Rajeev Kumar, Founder
Rajeev Kumar, Founder

My life begins on April 13th, 1988 in the small village of Akaunha, which is near to a small town of Bihar called Jaynagar. It is situated on the border of India and Nepal. I love my village and people there-  my agricultural fields, animals, rain, and the smell of soil after rain, festivals and gathering in festivals and ceremonies, those are my identities. When I was at the age of 10, I found a dramatic change in the attitude of our community. Criminal and illegal activities had increased and there was a time we were living in an environment of fear. It was not the people I used to love and it was not the village where I used to play and wanted to live. I just wanted to be away from that place. But that was not possible for my parents and especially for my mother. She will die but never leave those fields and homes that she has built with her labor.

The location of my village is like this: we had a ball from Nepal and a bat from India. We used to play cricket, as cricket is a very popular game in India. It was not just a popular game for us used to be a culture. My village consists of various sections of societies; rich-poor, Muslims-Hindus, touchable-untouchable except Brahmins and Kashtriya (according to caste practice). For me all, they are always the same- my villagers, not more and less, maybe it is because of my education. We were happy and satisfied, even with scarcity. We had happy surroundings, small clashes, and unbounded love. In festival time we all used to celebrate together. My family is a farmer by profession. But my father became a government teacher and because of that, we moved to a nearby town, which was not completely town and much far from my village. Since we have agricultural lands and my mother is a farmer, we visit our relatives and agricultural fields often.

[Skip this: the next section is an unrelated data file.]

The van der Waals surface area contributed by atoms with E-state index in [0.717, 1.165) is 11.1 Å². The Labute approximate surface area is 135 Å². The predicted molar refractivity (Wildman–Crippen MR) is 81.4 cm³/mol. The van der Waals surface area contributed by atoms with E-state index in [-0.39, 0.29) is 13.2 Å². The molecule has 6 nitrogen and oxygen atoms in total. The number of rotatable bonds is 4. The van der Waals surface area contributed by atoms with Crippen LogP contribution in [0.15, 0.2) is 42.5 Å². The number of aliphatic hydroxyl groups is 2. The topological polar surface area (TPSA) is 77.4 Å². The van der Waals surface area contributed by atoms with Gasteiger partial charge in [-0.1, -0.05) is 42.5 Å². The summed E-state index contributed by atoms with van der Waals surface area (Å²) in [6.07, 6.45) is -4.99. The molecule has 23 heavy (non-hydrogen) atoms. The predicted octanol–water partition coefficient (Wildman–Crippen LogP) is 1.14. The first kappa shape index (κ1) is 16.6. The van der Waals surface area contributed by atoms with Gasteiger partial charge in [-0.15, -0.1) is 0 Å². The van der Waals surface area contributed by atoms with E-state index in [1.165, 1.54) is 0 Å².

My grandfather was a great storyteller. He was working in cinema along with his family profession farming. I believe he has learned a lot from cinema that he used to mention. No night can truly be called a “night” without the inclusion of a story from him. For him, education was very important and that is why he provided a good education to his sons with good living conditions. I am very much inspired by my grandfather’s vision and his aura. He was always available to solve the problems of people through stories and that is why he was a significant judge in the Panchayat. I could see people’s love and respect for him from the crowd in his death ceremony. They were from different castes, religions, women and men, and children. I got this vision of my grandfather in legacy, which always inspired me to do something for our community. 

However, along with time, that social and communication gap was increasing. Our parents were much more engaged with earning money. I grew up and for education, I moved to Delhi. I graduated from Jawaharlal Nehru University in German Language and Literature. I got a scholarship to visit Germany and Turkey. After completion of my education, I worked with a few BPOs in Delhi but for a long period, I worked with book publication companies like Springer and Westermann in Pondicherry as a Project Manager. It was my destiny perhaps, I got a scholarship to continue my academics, which I had decided to drop. In 2017, I moved to Istanbul, Turkey for a new venture. I am doing a Master’s Program along with a teaching fellowship at Ibn Haldun University.